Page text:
Chapter 2 focuses on the reasons Americans no longer upheld the China trade as a desirable status symbol by the 1830s. This shift away from China as a focus of American political interest occurred despite American merchants unexpected success in Asia. Norwood finds that between the War of 1812 and the 1819 panic, American views of commerce with China underwent a transformation. Trade with Asia began to be viewed as a threat to the metropole imposed by the dangers of merchant capitalism. American merchants capacity to acquire silver for the China trade contributed to tensions both at home and abroad. Internationally, the War constricted American trade with China, and by 1813, the East India Company no longer had a monopoly over British trade in Asia. Private British merchants competed with Americans in the export of silver to Asia. The 1819 panic further contributed to Americans’ resentment of trade with China due to fears that vast quantities of specie exports threatened the stability of the domestic economy. By the 1830s, Americans no longer viewed trade with China as an important status to uphold and talk of the trade became peripheral as Americans focused on inland development.
In Chapter 3, Norwood addresses how American geopolitics underwent a paradigm shift. In the peace that followed the War of 1812, American merchants and policy makers no longer viewed trade with China as an opportunity to exert its commercial independence in opposition to Great Britain. Furthermore, whereas American merchants once turned to the Chinese for protection against British harassment in trade ports, by the 1820s, Americas found themselves aligned with British merchants based on their mutual interests. American and British traders shared a heritage and language complemented by political views centered on free trade. The increasing integrated fiscal ties between the two groups further promoted their need to cooperate with one another. This alignment with Britain had occurred against a backdrop of trade growth with China due to the smuggling of Opium. Of interest is Norwood’s discussion on silver exports that had once dominated American commerce with China. He observes that credit, and not silver, represented the prime form of exchange requested in London. Southern-produced cotton promoted the extension of British credit to American merchants that could in turn be used in China and India. At the same time, because American merchants could not procure goods or raw materials for export to China, the proliferation of British credit led to an overall decline of silver exports to China. While it is well known that London’s six-month bills shifted silver exports to London, the connection between the rise in bank note usage and decline in American politics over the China trade indicates that Americans could prioritize domestic development for the first time without concerns that its money supply was controlled by Asian influences.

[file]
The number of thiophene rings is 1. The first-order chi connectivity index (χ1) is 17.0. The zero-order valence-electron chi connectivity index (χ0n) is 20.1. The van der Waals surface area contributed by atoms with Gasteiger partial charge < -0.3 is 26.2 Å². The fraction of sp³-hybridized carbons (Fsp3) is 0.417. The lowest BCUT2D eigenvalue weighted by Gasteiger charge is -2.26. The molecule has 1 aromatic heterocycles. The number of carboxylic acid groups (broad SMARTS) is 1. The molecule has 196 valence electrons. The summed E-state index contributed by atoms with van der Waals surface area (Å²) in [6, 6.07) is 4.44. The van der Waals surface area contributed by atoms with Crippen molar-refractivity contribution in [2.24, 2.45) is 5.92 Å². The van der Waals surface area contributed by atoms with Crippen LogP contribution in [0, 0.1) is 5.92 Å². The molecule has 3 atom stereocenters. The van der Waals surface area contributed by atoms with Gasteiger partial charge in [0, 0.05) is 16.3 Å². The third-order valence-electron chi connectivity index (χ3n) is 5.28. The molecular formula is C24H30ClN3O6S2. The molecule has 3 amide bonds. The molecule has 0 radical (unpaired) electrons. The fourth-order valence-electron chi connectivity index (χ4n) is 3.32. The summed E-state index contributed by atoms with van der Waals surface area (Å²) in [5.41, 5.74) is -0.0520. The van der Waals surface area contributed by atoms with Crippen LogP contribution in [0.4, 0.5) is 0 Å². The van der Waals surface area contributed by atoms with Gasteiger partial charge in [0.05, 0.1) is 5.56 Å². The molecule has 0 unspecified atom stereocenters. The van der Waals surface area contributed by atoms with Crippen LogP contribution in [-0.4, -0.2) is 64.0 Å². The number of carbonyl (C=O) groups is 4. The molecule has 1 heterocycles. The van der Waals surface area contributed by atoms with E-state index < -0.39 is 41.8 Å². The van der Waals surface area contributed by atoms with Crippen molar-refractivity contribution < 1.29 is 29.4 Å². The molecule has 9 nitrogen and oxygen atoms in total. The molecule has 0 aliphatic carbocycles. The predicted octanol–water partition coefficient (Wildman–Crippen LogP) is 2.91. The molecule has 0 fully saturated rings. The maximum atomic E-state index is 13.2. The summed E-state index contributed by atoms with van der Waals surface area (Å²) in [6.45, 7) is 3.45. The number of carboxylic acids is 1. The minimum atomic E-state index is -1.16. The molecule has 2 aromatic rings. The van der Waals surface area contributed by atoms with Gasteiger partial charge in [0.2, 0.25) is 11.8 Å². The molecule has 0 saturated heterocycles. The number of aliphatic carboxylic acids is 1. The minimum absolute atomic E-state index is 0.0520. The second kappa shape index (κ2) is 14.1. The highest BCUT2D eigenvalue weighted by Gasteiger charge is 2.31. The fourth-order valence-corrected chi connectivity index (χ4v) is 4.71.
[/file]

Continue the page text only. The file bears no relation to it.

By the 1840s, U.S. concerns at home an abroad ultimately determined the America’s first official American policy with Asia. In Chapter 4, Norwood maintains that by 1843, a new paradigm emerged denoting how Americans perceived the Asian trade. This paradigm differed from American merchants de facto alliance with British traders located in China’s port cities. Norwood identifies this shift as a move from an “American system” to that of an official “American policy.” Whereas American interests in China were once situated within executive interests and political debates about tariffs and development along the Oregon coast, China was now viewed as a critical arena for Americans to gain an international foothold both ideologically and diplomatically as a consequence of the Opium wars. China’s struggles with Britain were viewed as a repercussion of British Tyranny. The creation of an American bureaucracy to address diplomacy concerns with China led to the development of a government controlled channel which was fundamentally shaped by American views of its political economy. This view of the China trade also “re-ignited” American hopes to seize this commerce through efforts to construct a transcontinental railroad that would connect New York to the Pacific coast.